We shouldn’t be ashamed of the complexity of FE – we must embrace it and start explaining it to people in power, says Ruth Silver

Analysis from the Institute for Fiscal Studies demonstrates the extent of the cuts further education has had to endure over the past two decades. Its 2018 annual report on education spending in England found that spending per student aged 16-18 in further education had fallen by 8 per cent in real terms since 2010, while 19+ spending on adult education and apprenticeships had collapsed by 45 per cent since 2009 because of a dramatic drop in student numbers.

These appalling figures are an indictment not only of the chronic short-termism that afflicts public policy on education, and on further education in particular, but also of the failure of politicians and policymakers to grasp the value of further education or even, in many cases, to understand what it does. The same point might also be made of the mainstream media, which only rarely reports on FE (with a few honourable exceptions) and understands it just as poorly.

We do great work and we should be unapologetic about it

The chief executive of the Association of Colleges, David Hughes, suggests that the failure of colleges to develop a “national brand” has made it easier for government to overlook their needs and “under-invest in their potential”. Certainly, the level of understanding of FE and its mission within the corridors of Whitehall is ludicrously low. For the most part, they have little personal stake in it. Most politicians and civil servants have no direct experience of the sector and new ministers usually face a steep learning curve in coming to terms with a sector that does so much so well and yet is so utterly overshadowed by the schools and universities systems.

This has to change and sector leaders have a highly important role in making this happen. We should not wait to have a collective identity imposed on us from outside. The mission we project must be created by the sector if we are to take ownership of and lead it. It must be true to what we do while also presenting a narrative that can engage outsiders and win their support.

Commentators often point to the daunting complexity of the college sector as an obstacle to communicating effectively what we do. This is true to an extent – further education offers everything from foundational skills programmes through to higher apprenticeships and degree courses – but I think the issue is more to do with how we talk about this complexity than with the complexity itself.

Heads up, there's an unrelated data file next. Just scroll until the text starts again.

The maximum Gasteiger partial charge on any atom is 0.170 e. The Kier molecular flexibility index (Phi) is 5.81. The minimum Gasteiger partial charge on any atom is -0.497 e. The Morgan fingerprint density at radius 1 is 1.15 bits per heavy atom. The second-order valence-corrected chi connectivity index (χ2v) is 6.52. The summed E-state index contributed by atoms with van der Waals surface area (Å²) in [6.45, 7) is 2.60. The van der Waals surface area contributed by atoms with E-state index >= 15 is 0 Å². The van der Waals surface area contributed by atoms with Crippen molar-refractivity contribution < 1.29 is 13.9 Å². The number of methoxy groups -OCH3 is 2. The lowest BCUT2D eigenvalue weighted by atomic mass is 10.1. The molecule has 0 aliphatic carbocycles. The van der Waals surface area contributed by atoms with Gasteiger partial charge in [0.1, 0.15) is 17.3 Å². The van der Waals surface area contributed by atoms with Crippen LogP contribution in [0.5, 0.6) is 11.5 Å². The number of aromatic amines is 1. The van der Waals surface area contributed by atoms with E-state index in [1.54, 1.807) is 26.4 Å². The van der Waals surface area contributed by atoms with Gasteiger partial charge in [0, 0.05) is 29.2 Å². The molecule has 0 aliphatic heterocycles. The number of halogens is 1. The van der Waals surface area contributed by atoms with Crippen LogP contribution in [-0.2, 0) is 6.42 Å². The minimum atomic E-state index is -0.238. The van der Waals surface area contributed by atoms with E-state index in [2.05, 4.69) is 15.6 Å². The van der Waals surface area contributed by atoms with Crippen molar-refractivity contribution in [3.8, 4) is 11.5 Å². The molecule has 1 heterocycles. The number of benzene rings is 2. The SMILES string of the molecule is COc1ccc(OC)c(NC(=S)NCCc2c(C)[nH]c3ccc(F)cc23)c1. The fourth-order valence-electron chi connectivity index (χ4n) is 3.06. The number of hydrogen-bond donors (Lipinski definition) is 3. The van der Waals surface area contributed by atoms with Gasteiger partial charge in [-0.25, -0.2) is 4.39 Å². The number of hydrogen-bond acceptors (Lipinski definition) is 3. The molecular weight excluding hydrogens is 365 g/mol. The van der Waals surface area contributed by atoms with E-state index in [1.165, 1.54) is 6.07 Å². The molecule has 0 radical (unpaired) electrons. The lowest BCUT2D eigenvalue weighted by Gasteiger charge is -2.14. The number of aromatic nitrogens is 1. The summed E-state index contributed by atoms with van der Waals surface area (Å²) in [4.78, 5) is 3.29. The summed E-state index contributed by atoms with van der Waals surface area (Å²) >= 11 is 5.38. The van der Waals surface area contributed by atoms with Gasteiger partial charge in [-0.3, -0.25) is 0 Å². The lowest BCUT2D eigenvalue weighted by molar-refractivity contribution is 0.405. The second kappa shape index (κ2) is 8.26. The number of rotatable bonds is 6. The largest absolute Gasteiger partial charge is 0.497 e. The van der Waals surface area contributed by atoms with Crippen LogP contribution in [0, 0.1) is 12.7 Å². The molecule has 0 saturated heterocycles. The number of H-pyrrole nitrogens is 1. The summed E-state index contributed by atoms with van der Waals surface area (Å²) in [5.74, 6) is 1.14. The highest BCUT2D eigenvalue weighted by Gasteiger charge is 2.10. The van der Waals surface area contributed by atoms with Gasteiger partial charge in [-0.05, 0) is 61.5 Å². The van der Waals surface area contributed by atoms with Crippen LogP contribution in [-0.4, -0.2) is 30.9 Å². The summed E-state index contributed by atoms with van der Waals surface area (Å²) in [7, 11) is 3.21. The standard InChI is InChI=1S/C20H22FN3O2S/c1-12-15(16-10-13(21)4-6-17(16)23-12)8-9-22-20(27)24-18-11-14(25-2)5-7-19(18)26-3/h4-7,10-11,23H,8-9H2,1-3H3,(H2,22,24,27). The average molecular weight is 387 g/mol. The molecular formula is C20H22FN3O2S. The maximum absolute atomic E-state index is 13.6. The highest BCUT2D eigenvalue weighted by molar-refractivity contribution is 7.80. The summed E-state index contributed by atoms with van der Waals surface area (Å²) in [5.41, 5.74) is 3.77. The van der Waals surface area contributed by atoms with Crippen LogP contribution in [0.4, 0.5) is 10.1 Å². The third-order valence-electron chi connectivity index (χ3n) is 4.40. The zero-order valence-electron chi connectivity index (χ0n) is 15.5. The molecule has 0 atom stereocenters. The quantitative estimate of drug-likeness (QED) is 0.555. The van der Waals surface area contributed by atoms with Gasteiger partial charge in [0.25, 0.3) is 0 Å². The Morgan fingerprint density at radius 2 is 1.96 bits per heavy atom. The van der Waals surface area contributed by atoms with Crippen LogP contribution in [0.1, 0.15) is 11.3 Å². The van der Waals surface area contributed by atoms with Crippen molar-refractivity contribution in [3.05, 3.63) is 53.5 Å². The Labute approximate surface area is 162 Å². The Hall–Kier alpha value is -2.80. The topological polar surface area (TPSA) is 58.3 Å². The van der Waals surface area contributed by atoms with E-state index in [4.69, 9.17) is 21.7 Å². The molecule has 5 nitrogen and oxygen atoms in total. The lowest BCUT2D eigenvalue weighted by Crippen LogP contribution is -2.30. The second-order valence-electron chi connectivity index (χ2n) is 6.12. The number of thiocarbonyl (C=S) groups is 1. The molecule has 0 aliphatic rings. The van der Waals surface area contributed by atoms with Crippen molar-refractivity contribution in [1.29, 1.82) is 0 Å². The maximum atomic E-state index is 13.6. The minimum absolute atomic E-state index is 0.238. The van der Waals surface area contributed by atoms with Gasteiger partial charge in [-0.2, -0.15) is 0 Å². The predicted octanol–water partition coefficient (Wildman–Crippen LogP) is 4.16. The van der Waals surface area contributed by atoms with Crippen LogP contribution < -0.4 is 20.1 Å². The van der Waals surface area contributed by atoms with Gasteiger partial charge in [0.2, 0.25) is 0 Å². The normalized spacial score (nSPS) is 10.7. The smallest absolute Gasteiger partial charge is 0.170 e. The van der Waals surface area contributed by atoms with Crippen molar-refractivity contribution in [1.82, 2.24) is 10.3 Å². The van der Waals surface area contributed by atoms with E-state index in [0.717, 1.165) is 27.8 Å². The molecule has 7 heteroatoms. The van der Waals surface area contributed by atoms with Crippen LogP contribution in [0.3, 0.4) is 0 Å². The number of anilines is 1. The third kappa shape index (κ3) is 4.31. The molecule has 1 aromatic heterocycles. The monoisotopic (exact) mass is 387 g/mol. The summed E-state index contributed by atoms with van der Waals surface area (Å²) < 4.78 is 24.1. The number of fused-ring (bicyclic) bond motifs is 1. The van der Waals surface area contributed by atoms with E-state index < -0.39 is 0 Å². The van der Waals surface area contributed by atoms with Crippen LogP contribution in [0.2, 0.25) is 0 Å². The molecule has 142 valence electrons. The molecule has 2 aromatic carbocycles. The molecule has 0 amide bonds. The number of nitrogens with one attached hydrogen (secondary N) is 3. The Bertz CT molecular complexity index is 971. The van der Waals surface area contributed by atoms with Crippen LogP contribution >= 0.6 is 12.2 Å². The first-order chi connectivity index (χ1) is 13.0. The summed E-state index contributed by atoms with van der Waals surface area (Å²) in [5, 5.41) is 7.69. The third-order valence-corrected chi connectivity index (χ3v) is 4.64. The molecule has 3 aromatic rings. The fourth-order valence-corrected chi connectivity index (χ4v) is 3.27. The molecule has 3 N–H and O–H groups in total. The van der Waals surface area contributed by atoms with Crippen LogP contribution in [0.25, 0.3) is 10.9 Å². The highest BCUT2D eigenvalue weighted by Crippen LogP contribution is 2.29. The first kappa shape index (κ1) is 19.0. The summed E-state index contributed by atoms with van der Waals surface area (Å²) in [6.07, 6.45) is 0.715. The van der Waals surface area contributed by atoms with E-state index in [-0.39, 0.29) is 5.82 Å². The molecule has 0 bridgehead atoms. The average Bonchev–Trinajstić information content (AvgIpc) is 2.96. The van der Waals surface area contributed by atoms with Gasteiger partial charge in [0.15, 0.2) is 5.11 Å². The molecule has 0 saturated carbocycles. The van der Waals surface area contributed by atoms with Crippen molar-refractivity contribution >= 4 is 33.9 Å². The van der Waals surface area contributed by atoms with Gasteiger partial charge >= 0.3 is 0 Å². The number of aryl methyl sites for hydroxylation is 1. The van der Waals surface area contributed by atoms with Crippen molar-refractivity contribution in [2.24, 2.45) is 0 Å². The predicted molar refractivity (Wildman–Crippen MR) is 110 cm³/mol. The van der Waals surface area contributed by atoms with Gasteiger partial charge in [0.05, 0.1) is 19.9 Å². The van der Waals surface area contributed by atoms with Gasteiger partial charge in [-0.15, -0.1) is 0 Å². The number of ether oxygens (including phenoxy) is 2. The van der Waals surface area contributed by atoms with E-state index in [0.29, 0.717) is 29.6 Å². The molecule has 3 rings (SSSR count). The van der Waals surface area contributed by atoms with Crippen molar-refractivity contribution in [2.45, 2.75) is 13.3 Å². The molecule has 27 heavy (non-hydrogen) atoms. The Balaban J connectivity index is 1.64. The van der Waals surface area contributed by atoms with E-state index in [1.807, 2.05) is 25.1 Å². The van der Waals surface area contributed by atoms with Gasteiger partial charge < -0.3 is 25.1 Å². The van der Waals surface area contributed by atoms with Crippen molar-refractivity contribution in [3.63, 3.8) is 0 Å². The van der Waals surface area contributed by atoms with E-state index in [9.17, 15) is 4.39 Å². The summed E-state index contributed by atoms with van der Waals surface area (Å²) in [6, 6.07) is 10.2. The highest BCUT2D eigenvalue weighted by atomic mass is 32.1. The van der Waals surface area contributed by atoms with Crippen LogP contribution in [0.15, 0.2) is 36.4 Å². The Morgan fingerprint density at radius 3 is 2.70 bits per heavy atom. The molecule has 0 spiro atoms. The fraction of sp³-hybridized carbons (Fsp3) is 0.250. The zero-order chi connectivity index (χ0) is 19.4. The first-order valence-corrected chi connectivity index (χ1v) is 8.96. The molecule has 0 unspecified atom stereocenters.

Further education as a whole needs to be confident about what it does but also comfortable with it. We do great work and we should be unapologetic about it. Most fundamentally, we are leaders of learning, something that can get lost in the competing pressures to lead organisations, businesses and budgets. But we do not lead just any learning. We provide learning that is importantly local, not just in the sense of serving the communities in which we are based, but also in operating at the interface between the world of learning and the wider world of work and social and cultural life. The story we tell in our strategic plans is the story of what we will become as a result of the coming together of changing national, community, learner and employer needs.

I often describe FE as the “adaptive layer” of the education system. I mean this not as a criticism but as a compliment. It is in our DNA to change because we operate at the nexus of important civic, political social and economic change. We live and lead in service. There is a great story to be told about that and we need to be better at telling it. That means leaders talking more clearly and comprehensively about what they do, to more and different people, particularly the ones who can be relied on to start banging on doors when funding is cut. But it also means being comfortable about our complexity and taking ownership of it. It is, after all, our story, and we cannot expect anyone else to tell it for us.